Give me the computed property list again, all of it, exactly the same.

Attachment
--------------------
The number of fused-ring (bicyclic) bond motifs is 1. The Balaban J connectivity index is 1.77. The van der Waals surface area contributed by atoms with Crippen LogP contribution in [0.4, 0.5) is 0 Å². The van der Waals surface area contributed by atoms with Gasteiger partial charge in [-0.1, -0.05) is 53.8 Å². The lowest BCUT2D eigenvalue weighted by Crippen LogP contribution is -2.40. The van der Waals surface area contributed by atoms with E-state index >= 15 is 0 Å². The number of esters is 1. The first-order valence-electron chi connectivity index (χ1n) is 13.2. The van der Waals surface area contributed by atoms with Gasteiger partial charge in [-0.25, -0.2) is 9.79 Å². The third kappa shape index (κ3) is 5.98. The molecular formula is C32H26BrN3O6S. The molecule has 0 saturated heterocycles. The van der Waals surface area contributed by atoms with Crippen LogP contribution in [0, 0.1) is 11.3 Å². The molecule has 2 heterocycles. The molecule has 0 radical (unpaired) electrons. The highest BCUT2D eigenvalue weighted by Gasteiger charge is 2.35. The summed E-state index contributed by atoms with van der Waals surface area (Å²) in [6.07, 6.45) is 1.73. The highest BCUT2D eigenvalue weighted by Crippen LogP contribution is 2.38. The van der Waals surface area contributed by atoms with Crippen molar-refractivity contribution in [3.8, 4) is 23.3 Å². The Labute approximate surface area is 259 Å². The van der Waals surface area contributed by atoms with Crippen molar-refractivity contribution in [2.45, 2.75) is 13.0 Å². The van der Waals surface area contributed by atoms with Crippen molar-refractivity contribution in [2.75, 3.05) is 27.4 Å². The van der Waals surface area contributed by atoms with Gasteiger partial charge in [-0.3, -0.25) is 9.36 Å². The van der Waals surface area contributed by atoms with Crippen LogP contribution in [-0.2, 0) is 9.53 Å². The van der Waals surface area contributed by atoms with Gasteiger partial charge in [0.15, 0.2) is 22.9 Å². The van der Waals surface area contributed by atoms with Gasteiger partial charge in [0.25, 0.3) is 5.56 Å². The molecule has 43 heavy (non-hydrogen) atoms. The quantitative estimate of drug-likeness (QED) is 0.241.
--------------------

The number of fused-ring (bicyclic) bond motifs is 1. The Balaban J connectivity index is 1.77. The van der Waals surface area contributed by atoms with Crippen LogP contribution in [0.4, 0.5) is 0 Å². The van der Waals surface area contributed by atoms with Gasteiger partial charge in [-0.1, -0.05) is 53.8 Å². The lowest BCUT2D eigenvalue weighted by Crippen LogP contribution is -2.40. The van der Waals surface area contributed by atoms with E-state index >= 15 is 0 Å². The number of esters is 1. The first-order valence-electron chi connectivity index (χ1n) is 13.2. The van der Waals surface area contributed by atoms with Gasteiger partial charge in [-0.25, -0.2) is 9.79 Å². The third kappa shape index (κ3) is 5.98. The molecular formula is C32H26BrN3O6S. The molecule has 0 saturated heterocycles. The van der Waals surface area contributed by atoms with Crippen LogP contribution in [0, 0.1) is 11.3 Å². The molecule has 2 heterocycles. The molecule has 0 radical (unpaired) electrons. The highest BCUT2D eigenvalue weighted by Gasteiger charge is 2.35. The summed E-state index contributed by atoms with van der Waals surface area (Å²) in [6.07, 6.45) is 1.73. The highest BCUT2D eigenvalue weighted by Crippen LogP contribution is 2.38. The van der Waals surface area contributed by atoms with Crippen molar-refractivity contribution in [3.8, 4) is 23.3 Å². The Labute approximate surface area is 259 Å². The van der Waals surface area contributed by atoms with Crippen molar-refractivity contribution in [2.45, 2.75) is 13.0 Å². The van der Waals surface area contributed by atoms with Crippen molar-refractivity contribution in [2.75, 3.05) is 27.4 Å². The van der Waals surface area contributed by atoms with Gasteiger partial charge in [-0.3, -0.25) is 9.36 Å². The van der Waals surface area contributed by atoms with Crippen LogP contribution in [-0.2, 0) is 9.53 Å². The van der Waals surface area contributed by atoms with Gasteiger partial charge in [0.15, 0.2) is 22.9 Å². The van der Waals surface area contributed by atoms with Gasteiger partial charge in [0.25, 0.3) is 5.56 Å². The molecule has 43 heavy (non-hydrogen) atoms. The quantitative estimate of drug-likeness (QED) is 0.241.